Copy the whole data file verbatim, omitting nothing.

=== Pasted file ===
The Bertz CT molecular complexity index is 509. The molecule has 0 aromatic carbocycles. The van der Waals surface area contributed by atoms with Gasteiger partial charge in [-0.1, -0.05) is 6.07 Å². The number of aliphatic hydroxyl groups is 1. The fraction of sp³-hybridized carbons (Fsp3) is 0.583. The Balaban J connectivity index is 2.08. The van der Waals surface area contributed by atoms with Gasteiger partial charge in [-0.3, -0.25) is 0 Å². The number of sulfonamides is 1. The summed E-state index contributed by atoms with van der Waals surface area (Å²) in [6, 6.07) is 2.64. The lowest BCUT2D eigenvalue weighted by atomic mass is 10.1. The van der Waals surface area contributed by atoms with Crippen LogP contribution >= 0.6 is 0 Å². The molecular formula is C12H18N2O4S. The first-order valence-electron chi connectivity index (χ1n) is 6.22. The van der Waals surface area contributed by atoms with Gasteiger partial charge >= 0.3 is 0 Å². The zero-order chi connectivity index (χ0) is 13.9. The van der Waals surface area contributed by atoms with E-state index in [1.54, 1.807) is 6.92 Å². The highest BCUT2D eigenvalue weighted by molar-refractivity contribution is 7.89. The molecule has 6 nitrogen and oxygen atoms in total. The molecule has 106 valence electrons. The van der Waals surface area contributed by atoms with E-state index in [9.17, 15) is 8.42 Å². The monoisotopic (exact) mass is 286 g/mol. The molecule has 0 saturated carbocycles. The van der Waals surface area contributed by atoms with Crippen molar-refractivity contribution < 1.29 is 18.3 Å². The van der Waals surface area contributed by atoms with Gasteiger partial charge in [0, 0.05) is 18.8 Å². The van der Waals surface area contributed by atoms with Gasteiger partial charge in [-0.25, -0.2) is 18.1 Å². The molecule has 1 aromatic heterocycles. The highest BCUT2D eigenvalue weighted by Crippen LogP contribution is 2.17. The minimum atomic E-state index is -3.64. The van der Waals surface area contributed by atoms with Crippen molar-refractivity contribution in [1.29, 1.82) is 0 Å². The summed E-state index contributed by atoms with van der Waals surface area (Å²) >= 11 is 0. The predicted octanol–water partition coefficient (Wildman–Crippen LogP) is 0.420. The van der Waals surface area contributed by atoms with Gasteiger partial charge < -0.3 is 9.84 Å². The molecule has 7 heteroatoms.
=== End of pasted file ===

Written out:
The Bertz CT molecular complexity index is 509. The molecule has 0 aromatic carbocycles. The van der Waals surface area contributed by atoms with Gasteiger partial charge in [-0.1, -0.05) is 6.07 Å². The number of aliphatic hydroxyl groups is 1. The fraction of sp³-hybridized carbons (Fsp3) is 0.583. The Balaban J connectivity index is 2.08. The van der Waals surface area contributed by atoms with Gasteiger partial charge in [-0.3, -0.25) is 0 Å². The number of sulfonamides is 1. The summed E-state index contributed by atoms with van der Waals surface area (Å²) in [6, 6.07) is 2.64. The lowest BCUT2D eigenvalue weighted by atomic mass is 10.1. The van der Waals surface area contributed by atoms with Crippen LogP contribution >= 0.6 is 0 Å². The molecular formula is C12H18N2O4S. The first-order valence-electron chi connectivity index (χ1n) is 6.22. The van der Waals surface area contributed by atoms with Gasteiger partial charge >= 0.3 is 0 Å². The zero-order chi connectivity index (χ0) is 13.9. The van der Waals surface area contributed by atoms with E-state index in [1.54, 1.807) is 6.92 Å². The highest BCUT2D eigenvalue weighted by molar-refractivity contribution is 7.89. The molecule has 6 nitrogen and oxygen atoms in total. The molecule has 106 valence electrons. The van der Waals surface area contributed by atoms with E-state index in [9.17, 15) is 8.42 Å². The monoisotopic (exact) mass is 286 g/mol. The molecule has 0 saturated carbocycles. The van der Waals surface area contributed by atoms with Crippen molar-refractivity contribution < 1.29 is 18.3 Å². The van der Waals surface area contributed by atoms with Gasteiger partial charge in [0, 0.05) is 18.8 Å². The van der Waals surface area contributed by atoms with Gasteiger partial charge in [-0.25, -0.2) is 18.1 Å². The molecule has 1 aromatic heterocycles. The highest BCUT2D eigenvalue weighted by Crippen LogP contribution is 2.17. The minimum atomic E-state index is -3.64. The van der Waals surface area contributed by atoms with Crippen molar-refractivity contribution in [1.29, 1.82) is 0 Å². The summed E-state index contributed by atoms with van der Waals surface area (Å²) >= 11 is 0. The predicted octanol–water partition coefficient (Wildman–Crippen LogP) is 0.420. The van der Waals surface area contributed by atoms with Gasteiger partial charge < -0.3 is 9.84 Å². The molecule has 7 heteroatoms.